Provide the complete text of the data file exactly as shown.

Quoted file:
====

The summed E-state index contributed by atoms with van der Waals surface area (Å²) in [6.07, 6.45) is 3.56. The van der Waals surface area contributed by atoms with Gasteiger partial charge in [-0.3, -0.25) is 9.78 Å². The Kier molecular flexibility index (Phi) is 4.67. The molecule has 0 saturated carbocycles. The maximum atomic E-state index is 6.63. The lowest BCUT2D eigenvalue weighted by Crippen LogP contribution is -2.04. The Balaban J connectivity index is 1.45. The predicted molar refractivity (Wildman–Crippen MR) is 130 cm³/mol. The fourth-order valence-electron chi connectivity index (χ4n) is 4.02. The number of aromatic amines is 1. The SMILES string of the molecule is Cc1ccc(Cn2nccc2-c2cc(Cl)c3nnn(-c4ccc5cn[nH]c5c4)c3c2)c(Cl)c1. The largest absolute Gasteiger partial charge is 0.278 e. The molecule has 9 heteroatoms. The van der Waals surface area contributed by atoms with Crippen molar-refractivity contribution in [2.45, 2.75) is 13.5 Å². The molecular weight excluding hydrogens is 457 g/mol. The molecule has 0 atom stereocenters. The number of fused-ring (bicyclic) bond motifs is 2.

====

The summed E-state index contributed by atoms with van der Waals surface area (Å²) in [6.07, 6.45) is 3.56. The van der Waals surface area contributed by atoms with Gasteiger partial charge in [-0.3, -0.25) is 9.78 Å². The Kier molecular flexibility index (Phi) is 4.67. The molecule has 0 saturated carbocycles. The maximum atomic E-state index is 6.63. The lowest BCUT2D eigenvalue weighted by Crippen LogP contribution is -2.04. The Balaban J connectivity index is 1.45. The predicted molar refractivity (Wildman–Crippen MR) is 130 cm³/mol. The fourth-order valence-electron chi connectivity index (χ4n) is 4.02. The number of aromatic amines is 1. The SMILES string of the molecule is Cc1ccc(Cn2nccc2-c2cc(Cl)c3nnn(-c4ccc5cn[nH]c5c4)c3c2)c(Cl)c1. The largest absolute Gasteiger partial charge is 0.278 e. The molecule has 9 heteroatoms. The van der Waals surface area contributed by atoms with Crippen molar-refractivity contribution in [2.45, 2.75) is 13.5 Å². The molecular weight excluding hydrogens is 457 g/mol. The molecule has 0 atom stereocenters. The number of fused-ring (bicyclic) bond motifs is 2.